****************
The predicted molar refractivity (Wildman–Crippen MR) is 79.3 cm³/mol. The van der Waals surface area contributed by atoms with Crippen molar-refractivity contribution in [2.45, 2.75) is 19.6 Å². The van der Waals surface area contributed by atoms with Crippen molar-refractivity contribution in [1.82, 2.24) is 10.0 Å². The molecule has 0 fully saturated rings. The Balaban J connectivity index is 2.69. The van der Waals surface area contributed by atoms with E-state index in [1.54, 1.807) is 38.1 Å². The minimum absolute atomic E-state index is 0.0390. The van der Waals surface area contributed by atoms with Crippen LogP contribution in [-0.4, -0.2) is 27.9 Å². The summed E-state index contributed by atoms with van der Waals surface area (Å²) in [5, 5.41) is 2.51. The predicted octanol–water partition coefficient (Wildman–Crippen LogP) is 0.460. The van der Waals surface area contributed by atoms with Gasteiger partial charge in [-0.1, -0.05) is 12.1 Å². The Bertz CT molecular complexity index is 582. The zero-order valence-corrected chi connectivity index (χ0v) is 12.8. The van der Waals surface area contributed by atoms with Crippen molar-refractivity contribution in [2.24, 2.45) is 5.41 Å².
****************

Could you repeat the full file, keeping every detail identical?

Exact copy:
The predicted molar refractivity (Wildman–Crippen MR) is 79.3 cm³/mol. The van der Waals surface area contributed by atoms with Crippen molar-refractivity contribution in [2.45, 2.75) is 19.6 Å². The van der Waals surface area contributed by atoms with Crippen molar-refractivity contribution in [1.82, 2.24) is 10.0 Å². The molecule has 0 fully saturated rings. The Balaban J connectivity index is 2.69. The van der Waals surface area contributed by atoms with E-state index in [1.54, 1.807) is 38.1 Å². The minimum absolute atomic E-state index is 0.0390. The van der Waals surface area contributed by atoms with Crippen LogP contribution in [-0.4, -0.2) is 27.9 Å². The summed E-state index contributed by atoms with van der Waals surface area (Å²) in [5, 5.41) is 2.51. The predicted octanol–water partition coefficient (Wildman–Crippen LogP) is 0.460. The van der Waals surface area contributed by atoms with Gasteiger partial charge in [-0.1, -0.05) is 12.1 Å². The Bertz CT molecular complexity index is 582. The zero-order valence-corrected chi connectivity index (χ0v) is 12.8. The van der Waals surface area contributed by atoms with Crippen molar-refractivity contribution in [2.24, 2.45) is 5.41 Å².